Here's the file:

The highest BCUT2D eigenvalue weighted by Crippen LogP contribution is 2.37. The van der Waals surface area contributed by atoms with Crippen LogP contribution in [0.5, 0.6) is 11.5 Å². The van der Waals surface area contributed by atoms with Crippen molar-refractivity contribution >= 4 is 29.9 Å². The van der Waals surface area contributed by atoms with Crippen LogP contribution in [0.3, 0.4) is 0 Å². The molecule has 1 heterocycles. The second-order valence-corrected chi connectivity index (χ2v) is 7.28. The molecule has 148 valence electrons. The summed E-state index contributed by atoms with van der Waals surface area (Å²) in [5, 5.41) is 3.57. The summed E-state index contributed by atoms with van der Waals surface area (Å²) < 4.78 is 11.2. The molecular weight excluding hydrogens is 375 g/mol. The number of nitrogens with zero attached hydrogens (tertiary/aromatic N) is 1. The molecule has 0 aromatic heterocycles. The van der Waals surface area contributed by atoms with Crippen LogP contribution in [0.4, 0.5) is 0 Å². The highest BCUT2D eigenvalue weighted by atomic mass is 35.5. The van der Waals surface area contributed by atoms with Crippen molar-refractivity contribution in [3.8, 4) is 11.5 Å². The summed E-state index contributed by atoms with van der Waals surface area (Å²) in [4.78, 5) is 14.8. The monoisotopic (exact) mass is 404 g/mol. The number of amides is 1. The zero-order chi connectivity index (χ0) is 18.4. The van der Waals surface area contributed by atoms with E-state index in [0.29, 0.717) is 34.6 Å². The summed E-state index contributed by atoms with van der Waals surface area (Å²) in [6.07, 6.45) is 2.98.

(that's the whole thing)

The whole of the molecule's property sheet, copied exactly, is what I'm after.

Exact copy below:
The highest BCUT2D eigenvalue weighted by Crippen LogP contribution is 2.37. The van der Waals surface area contributed by atoms with Crippen LogP contribution in [0.5, 0.6) is 11.5 Å². The van der Waals surface area contributed by atoms with Crippen molar-refractivity contribution >= 4 is 29.9 Å². The van der Waals surface area contributed by atoms with Crippen LogP contribution in [0.3, 0.4) is 0 Å². The molecule has 1 heterocycles. The second-order valence-corrected chi connectivity index (χ2v) is 7.28. The molecule has 148 valence electrons. The summed E-state index contributed by atoms with van der Waals surface area (Å²) in [5, 5.41) is 3.57. The summed E-state index contributed by atoms with van der Waals surface area (Å²) < 4.78 is 11.2. The molecular weight excluding hydrogens is 375 g/mol. The number of nitrogens with zero attached hydrogens (tertiary/aromatic N) is 1. The molecule has 0 aromatic heterocycles. The van der Waals surface area contributed by atoms with Crippen LogP contribution in [0.4, 0.5) is 0 Å². The highest BCUT2D eigenvalue weighted by atomic mass is 35.5. The van der Waals surface area contributed by atoms with Crippen molar-refractivity contribution in [3.8, 4) is 11.5 Å². The summed E-state index contributed by atoms with van der Waals surface area (Å²) in [4.78, 5) is 14.8. The monoisotopic (exact) mass is 404 g/mol. The number of amides is 1. The zero-order chi connectivity index (χ0) is 18.4. The van der Waals surface area contributed by atoms with E-state index in [0.29, 0.717) is 34.6 Å². The summed E-state index contributed by atoms with van der Waals surface area (Å²) in [6.07, 6.45) is 2.98.